5. A laser system that big would be modular, so if individual units failed they could be replaced quickly with spares. And if the whole thing failed, we could all step outside with our laser pointers and help out.

  6. Maybe we’ll be traveling between star systems….Using Lasers!

    Space lasers don’t suffer from propagation loss in the tradition sense because they are “propagating” through a vacuum. As for inverse square losses, lasers don’t use the law in the same way that a radio or microwave signal would. Radio waves spread out in all directions from the get-go and as a result the signal intensity drops precipitously with distance, but this isn’t true for lasers. It’s true that energy “density” would depend on the beam area, but lasers don’t spread out in the same way, in fact there is no real reason why they have to spread out at all. Assuming that the lasers were exceptionally well constructed and the target sufficiently large, I don’t see why this couldn’t work at long distances. I do agree though, about your point on there being other cool theoretical drives in the works, this just seems less “theoretical” than most of the alternatives i’ve heard of.

  7. Could they first land a reflector on Mars, then bounce the light from the earth laser off it to slow down the spacecraft? Beam spread over that distance may be a problem however.

  8. I’m not a professional or anything, but couldn’t you just get the craft up to a speed that would be sustainable and, more importantly, reversible, and then use on-board chemical rockets to slow the craft when you want to enter orbit? You probably wouldn’t want to keep the laser on the target all the way to Mars or elsewhere anyway.

  9. Think about it this way, you would need an equal amount of energy to slow it down as was used to speed it up. If chemical rockets could not propel a craft to the speed that the laser could, then chemical rockets couldn’t slow it down enough to be effective.

    You would only need to keep the laser “on the target” long enough to get it up to the desired speed, there is no “air” resistance in space to counteract motion, it just needs a push.

  10. Interesting idea, but there are a couple issues.

    First, planets rotate, therefore having a planetary based array beaming to another planetary based system would not allow much time for the beam to be “synced” as it would only work while they are faced at each other.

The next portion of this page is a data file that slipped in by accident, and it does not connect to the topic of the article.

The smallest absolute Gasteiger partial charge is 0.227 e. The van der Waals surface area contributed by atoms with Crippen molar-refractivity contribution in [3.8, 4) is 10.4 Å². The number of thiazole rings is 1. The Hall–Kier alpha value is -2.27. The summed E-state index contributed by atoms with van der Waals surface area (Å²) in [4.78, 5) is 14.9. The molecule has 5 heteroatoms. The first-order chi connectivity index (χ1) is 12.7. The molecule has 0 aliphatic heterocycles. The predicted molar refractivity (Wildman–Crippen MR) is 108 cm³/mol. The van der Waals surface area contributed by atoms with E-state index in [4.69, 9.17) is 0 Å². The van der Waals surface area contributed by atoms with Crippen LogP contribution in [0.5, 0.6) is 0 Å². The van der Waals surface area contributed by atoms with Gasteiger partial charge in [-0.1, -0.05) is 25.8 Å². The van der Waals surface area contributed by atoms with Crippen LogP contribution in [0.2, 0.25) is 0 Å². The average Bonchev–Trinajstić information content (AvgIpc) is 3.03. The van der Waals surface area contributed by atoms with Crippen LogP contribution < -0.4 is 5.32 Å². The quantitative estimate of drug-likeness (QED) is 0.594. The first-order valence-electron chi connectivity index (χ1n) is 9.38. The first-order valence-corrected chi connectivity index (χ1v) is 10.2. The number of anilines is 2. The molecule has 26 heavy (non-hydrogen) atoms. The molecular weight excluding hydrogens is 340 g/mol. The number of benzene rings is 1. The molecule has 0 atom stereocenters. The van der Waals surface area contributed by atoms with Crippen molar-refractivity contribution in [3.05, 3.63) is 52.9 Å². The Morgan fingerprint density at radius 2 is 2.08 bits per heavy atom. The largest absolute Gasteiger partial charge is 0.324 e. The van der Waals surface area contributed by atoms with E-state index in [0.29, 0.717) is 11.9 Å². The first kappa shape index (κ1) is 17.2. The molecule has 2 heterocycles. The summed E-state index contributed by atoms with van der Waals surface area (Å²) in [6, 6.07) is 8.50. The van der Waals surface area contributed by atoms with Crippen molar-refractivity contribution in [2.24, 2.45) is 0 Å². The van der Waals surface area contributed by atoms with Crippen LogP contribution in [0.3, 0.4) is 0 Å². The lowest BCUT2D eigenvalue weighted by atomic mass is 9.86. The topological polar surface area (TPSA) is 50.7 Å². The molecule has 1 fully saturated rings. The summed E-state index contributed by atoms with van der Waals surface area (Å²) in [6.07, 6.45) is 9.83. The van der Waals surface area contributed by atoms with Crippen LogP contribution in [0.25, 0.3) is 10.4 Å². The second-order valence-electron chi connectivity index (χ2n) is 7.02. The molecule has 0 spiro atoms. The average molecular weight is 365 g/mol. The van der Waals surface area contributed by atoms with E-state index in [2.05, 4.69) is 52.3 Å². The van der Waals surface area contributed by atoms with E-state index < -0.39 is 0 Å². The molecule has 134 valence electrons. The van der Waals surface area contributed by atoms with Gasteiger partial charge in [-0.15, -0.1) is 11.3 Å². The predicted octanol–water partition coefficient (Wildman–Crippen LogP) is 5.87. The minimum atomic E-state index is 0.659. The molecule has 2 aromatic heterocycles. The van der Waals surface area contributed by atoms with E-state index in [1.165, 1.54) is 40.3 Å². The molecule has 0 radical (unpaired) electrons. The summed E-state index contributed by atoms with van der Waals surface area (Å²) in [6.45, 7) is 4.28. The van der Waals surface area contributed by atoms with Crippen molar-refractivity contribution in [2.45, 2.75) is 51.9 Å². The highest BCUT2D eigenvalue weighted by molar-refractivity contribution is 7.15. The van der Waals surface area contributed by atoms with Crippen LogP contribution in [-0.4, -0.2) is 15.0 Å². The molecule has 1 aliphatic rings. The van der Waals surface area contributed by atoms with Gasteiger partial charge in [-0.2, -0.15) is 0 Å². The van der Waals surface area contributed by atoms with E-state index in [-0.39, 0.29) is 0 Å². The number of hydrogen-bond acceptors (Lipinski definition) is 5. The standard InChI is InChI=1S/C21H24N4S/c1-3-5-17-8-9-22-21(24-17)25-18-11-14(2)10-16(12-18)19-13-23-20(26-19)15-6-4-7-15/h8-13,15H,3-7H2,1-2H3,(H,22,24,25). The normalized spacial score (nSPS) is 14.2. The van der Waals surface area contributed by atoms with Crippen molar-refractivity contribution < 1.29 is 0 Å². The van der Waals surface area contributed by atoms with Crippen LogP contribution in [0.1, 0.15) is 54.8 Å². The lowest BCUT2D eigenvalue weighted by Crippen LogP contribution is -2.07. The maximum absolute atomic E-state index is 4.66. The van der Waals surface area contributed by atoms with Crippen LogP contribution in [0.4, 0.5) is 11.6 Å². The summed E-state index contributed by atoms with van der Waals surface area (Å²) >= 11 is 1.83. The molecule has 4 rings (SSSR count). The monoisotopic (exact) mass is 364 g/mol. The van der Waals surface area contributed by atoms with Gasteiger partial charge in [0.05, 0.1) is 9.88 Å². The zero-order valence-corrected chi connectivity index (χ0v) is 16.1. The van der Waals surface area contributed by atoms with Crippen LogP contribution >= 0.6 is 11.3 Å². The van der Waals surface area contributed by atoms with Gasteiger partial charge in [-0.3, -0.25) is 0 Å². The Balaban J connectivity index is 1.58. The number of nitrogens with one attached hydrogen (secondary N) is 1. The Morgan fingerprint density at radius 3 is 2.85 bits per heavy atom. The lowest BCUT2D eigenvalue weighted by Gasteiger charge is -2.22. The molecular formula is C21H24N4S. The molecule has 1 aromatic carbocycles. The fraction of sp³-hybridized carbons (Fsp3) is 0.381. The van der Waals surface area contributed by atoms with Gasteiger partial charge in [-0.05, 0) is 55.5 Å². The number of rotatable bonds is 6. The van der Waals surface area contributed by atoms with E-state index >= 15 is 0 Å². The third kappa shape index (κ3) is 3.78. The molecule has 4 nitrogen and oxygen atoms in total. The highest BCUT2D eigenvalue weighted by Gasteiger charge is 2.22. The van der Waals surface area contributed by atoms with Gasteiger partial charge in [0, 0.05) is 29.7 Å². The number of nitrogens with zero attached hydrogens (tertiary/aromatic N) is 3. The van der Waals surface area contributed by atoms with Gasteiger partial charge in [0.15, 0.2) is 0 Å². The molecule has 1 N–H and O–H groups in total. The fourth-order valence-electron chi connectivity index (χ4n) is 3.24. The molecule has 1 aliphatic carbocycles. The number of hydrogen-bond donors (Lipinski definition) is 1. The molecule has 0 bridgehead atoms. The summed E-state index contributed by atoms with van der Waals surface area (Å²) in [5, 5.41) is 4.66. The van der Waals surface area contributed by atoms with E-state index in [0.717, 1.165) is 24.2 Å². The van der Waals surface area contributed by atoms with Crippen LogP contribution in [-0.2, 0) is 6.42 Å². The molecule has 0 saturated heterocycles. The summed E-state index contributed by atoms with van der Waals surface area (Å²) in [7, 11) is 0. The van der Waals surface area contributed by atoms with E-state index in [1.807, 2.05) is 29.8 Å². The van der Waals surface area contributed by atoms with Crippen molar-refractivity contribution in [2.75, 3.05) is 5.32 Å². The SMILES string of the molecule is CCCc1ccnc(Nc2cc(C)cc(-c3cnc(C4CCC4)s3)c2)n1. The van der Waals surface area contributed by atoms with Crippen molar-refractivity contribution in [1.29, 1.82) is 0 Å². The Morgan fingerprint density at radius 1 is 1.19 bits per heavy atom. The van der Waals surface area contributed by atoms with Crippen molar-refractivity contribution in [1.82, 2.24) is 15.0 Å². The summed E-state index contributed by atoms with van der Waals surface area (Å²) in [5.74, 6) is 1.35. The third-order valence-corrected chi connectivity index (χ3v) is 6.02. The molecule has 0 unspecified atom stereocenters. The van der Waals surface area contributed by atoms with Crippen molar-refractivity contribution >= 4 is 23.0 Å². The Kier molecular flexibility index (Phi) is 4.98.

If they were both orbital stations you would have much more time but they would still be in orbit so there would still be a limited amount of time for acceleration/deceleration to take place. Because in this scenario, only one array is providing energy, you would compound the complication with the need for the Mars orbiter to be “in sync” with the earth orbiter so that there would be equal time/distance to decelerate as there was to accelerate.

  11. The question I have is in regards to the “orbital array”. Wouldn’t the discharge of energy from the orbital array push on the array itself with the energy equivalent to the craft it is propelling?

  12. Thanks Chris, that was kind of what I was getting at. You only need to get it to a certain speed and then shut down the laser propulsion. I was thinking, though, if you are not using “rocket fuel” for forward propulsion, you could then save it all for the brakes. Currently, most of the fuel is used for getting out of the gravity well of earth/moon. If you could save that fuel just for slowing down, you wouldn’t have to rely on end-point laser braking. Which, if it fails, is not a good thing.

    How you’d get that fuel into space to save is a whole other question. Also, probably don’t want to be traveling great distances strapped to a big bomb either.

  13. You would design the array so that it has a tendency to escape orbit and fire it at the vehicle either to speed up the orbit or to return it to the orbit, time after time after time.

  14. Not feasible to generate such laser in space at the moment. Personally I believe Ion propulsion is next rather than laser propulsion.

  15. The problem is, if you could use chemical rockets to ‘slow down’ something moving at that blistering speed, then you could use them to get to that speed in the first place and we wouldn’t need lasers. I think our first mission to mars would be ion pro-pulsed. Now lasers might be useful for fly-by satellites or even ships for two-way travel to mars IF we could establish another laser array at Mars to slow down incoming objects and send them back to earth. But we’d still need to get there by other means or find some other way aside from chemical rockets to slow down a laser-propelled craft.

    Here’s a question. What about using mar’s own gravity to sling-shot a craft back around? Or would a craft be moving at a speed too great for that?